Stress doesn’t just make your palms sweat and your heart beat faster—according to new research, it can cause your allergies to act up, too.
In a new study, researchers from Ohio State University recruited 28 men and women who suffered from hay fever and seasonal allergies, and tested their allergic reactions using a standard pin-prick test. To induce stress in the test subjects, researchers asked them to give a 10-minute speech before a panel of evaluators, then solve math problems without paper or pen. To cap it off, they then had to watch their performance on videotape. For the low-stress test, they read from a magazine and then taped themselves reading the material aloud. Researchers measured their allergic reaction through the appearance of “wheals”—raised wounds on the forearms.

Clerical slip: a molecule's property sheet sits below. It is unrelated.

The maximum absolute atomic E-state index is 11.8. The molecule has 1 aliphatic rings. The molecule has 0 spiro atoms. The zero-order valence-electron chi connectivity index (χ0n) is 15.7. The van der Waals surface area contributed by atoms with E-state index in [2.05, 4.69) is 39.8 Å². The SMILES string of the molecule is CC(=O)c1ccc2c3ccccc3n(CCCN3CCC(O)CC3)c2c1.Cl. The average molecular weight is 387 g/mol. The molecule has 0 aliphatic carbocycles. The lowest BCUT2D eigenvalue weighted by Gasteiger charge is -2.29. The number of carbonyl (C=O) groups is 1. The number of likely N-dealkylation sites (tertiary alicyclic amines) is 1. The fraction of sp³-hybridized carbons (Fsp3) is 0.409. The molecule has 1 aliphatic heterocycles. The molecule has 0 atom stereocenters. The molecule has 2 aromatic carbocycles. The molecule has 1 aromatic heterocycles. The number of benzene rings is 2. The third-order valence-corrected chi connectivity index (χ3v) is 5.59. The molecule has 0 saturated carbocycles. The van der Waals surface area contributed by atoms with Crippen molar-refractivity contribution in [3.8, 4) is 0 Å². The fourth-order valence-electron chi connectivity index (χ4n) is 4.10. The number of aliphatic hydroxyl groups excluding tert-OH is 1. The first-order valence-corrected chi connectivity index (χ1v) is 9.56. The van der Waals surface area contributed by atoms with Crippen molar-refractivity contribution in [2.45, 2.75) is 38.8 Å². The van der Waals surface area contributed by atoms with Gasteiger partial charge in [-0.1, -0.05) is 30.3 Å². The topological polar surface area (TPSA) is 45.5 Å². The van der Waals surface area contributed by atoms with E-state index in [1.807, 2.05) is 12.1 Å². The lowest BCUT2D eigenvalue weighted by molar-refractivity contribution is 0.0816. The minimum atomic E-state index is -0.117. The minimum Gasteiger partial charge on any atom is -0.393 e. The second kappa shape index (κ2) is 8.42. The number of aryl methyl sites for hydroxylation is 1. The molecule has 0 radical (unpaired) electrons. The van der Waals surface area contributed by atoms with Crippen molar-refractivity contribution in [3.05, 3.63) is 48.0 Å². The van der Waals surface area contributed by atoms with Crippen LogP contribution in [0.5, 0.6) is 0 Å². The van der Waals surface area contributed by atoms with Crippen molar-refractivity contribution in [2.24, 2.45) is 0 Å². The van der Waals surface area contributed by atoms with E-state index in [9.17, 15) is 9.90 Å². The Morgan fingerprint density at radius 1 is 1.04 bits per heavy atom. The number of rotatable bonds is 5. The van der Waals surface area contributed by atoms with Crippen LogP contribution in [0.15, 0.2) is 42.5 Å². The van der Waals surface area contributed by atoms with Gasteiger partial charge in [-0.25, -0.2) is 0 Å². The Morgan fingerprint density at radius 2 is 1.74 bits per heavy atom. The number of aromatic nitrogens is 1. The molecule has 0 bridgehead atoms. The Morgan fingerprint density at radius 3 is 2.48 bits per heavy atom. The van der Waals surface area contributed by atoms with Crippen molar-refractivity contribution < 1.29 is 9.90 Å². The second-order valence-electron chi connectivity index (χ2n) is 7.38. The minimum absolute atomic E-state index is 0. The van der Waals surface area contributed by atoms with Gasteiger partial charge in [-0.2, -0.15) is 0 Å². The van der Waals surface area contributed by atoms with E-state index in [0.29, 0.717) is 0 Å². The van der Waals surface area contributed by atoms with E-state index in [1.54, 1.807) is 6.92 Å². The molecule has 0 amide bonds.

“The wheals on a person who was moderately anxious because of the experiment were 75 per cent larger after the experiment, compared to that same person’s response on the day when they were not stressed,” says Ohio State researcher Jan Kiecolt-Glaser, according to ScienceDaily.
Test subjects who were highly stressed, meanwhile, had wheals that were twice as big after the stress test, compared to when they were more relaxed.The next day, they were also four times more likely to have a more prominent reaction.